Extract from the modified header file:


* SCTP socket option used to read per endpoint association statistics.
* A socket user request reads local per endpoint association stats.
* All stats are counts except sas_maxrto, which is the max value
* since the last user request for stats on this endpoint.
typedef struct sctp_assoc_stats {
uint64_t sas_rtxchunks; /* Retransmitted Chunks */
uint64_t sas_gapcnt; /* Gap Acknowledgements Received */
uint64_t sas_maxrto; /* Maximum Observed RTO this period */
uint64_t sas_outseqtsns; /* TSN received > next expected */
uint64_t sas_osacks; /* SACKs sent */
uint64_t sas_isacks; /* SACKs received */
uint64_t sas_octrlchunks; /* Control chunks sent - no dups */
uint64_t sas_ictrlchunks; /* Control chunks received - no dups */
uint64_t sas_oodchunks; /* Ordered data chunks sent */
uint64_t sas_iodchunks; /* Ordered data chunks received */
uint64_t sas_ouodchunks; /* Unordered data chunks sent */
uint64_t sas_iuodchunks; /* Unordered data chunks received */
uint64_t sas_idupchunks; /* Dups received (ordered+unordered) */ } sctp_assoc_stats_t;

The ability of SCTP to use multiple addresses in an association can create issues with some network utilities. This requires a system administrator to be careful in setting up the system.

For example, the tcpd allows an administrator to use a simple form of address/hostname access control. While tcpd can work with SCTP, the access control part can have some problems. The tcpd access control is only based on one of the addresses at association setup time. Once as association is allowed, no more checking is performed. This means that during the life time of the association, SCTP packets from different addresses of the peer host can be received in the system. This may not be what the system administrator wants as some of the peer's addresses are supposed to be blocked.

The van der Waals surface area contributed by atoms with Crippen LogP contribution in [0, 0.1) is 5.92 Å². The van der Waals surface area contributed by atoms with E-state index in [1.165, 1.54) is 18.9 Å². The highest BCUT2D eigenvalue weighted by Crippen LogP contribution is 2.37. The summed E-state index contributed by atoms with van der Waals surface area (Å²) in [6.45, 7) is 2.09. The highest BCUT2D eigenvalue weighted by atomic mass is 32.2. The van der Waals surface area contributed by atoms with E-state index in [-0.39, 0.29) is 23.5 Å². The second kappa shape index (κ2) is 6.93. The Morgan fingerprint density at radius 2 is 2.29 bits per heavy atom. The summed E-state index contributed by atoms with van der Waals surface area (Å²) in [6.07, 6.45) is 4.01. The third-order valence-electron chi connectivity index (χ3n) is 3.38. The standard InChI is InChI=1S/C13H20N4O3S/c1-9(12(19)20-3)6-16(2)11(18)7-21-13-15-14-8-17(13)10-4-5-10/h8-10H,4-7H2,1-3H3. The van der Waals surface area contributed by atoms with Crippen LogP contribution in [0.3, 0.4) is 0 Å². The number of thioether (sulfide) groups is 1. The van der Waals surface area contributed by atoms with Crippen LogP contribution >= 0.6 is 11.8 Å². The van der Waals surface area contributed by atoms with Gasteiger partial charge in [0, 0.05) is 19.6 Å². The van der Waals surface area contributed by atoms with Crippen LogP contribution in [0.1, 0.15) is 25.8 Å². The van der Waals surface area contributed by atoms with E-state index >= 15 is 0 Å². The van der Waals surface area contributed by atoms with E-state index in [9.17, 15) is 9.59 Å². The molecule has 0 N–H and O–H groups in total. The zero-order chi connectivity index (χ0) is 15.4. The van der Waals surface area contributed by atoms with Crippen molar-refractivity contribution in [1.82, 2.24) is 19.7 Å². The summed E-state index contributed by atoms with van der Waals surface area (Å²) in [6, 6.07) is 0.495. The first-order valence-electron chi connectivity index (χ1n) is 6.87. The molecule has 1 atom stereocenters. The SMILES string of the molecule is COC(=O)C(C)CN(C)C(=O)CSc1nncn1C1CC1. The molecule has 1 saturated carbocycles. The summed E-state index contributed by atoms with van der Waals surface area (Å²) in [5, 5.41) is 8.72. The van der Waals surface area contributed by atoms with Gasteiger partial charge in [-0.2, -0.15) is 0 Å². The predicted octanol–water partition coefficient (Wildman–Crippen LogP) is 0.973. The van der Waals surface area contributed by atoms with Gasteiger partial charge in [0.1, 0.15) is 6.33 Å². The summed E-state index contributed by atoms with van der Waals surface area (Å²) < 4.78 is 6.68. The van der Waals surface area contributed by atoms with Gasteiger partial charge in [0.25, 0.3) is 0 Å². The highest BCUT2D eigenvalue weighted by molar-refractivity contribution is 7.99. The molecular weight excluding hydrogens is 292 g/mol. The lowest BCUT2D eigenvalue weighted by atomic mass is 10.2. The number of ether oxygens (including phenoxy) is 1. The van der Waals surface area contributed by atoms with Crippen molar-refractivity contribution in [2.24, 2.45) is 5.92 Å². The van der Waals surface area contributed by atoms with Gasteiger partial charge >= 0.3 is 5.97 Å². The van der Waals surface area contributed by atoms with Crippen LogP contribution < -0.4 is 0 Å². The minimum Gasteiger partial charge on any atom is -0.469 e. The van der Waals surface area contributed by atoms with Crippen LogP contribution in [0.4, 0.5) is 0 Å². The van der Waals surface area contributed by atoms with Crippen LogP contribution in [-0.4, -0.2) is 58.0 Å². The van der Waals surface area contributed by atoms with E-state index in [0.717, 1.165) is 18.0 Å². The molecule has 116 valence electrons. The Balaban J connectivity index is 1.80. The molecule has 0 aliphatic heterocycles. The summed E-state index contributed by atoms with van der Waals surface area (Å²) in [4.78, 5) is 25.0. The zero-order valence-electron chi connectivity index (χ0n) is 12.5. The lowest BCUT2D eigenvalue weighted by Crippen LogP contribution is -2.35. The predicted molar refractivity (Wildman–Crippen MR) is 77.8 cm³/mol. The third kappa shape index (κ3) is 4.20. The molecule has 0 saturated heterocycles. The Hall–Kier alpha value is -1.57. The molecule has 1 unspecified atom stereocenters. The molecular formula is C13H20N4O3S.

Another example is the use of IP Filter, which provides several functions such as IP packet filtering (ipf(8)) and NAT ipnat(8)). For packet filtering, one issue is that a filter policy can block packets from some of the addresses of an association while allowing packets from other addresses to go through. This can degrade SCTP's performance when failure occurs. There is a more serious issue with IP address rewrite by NAT. At association setup time, SCTP endpoints exchange IP addresses. But IP Filter is not aware of this. So when NAT is done on a packet, it may change the address to an unacceptable one. Thus the SCTP association setup may succeed but packets cannot go through afterwards when a different IP address is used for the association.

ipf(8), ipnat(8), ndd(8), close(2), ioctl(2), read(2), write(2), libsctp(3LIB), accept(3SOCKET), bind(3SOCKET), connect(3SOCKET), getprotobyname(3SOCKET), getsockopt(3SOCKET), listen(3SOCKET), recv(3SOCKET), recvfrom(3SOCKET), recvmsg(3SOCKET), sctp_bindx(3SOCKET), sctp_freepaddrs(3SOCKET), sctp_getladdrs(3SOCKET), sctp_getpaddrs(3SOCKET), sctp_opt_info(3SOCKET), sctp_peeloff(3SOCKET), sctp_recvmsg(3SOCKET), sctp_sendmsg(3SOCKET), send(3SOCKET), sendmsg(3SOCKET), sendto(3SOCKET), socket(3SOCKET), inet(4P), inet6(4P), ip(4P), ip6(4P), tcp(4P), udp(4P), ipfilter(7)

R. Stewart, Q. Xie, K. Morneault, C. Sharp, H. Schwarzbauer, T. Taylor, I. Rytina, M. Kalla, L. Zang, V. Paxson, RFC 2960, Stream Control Transmission Protocol, October 2000

L. Ong, J. Yoakum, RFC 3286, An Introduction to Stream Control Transmission Protocol (SCTP), May 2002

J. Stone, R. Stewart, D. Otis, RFC 3309, Stream Control Transmission Protocol (SCTP) Checksum Change, September 2002.

A socket operation may fail if:


The socket type is other than SOCK_STREAM and SOCK_SEQPACKET.


An association was dropped due to excessive retransmissions.


The remote peer refused establishing an association.


A bind() operation was attempted on a socket with a network address/port pair that has already been bound to another socket.


A bind() operation was attempted on a socket with an invalid network address.


A bind() operation was attempted on a socket with a "reserved" port number and the effective user ID of the process was not the privileged user.

July 30, 2009 OmniOS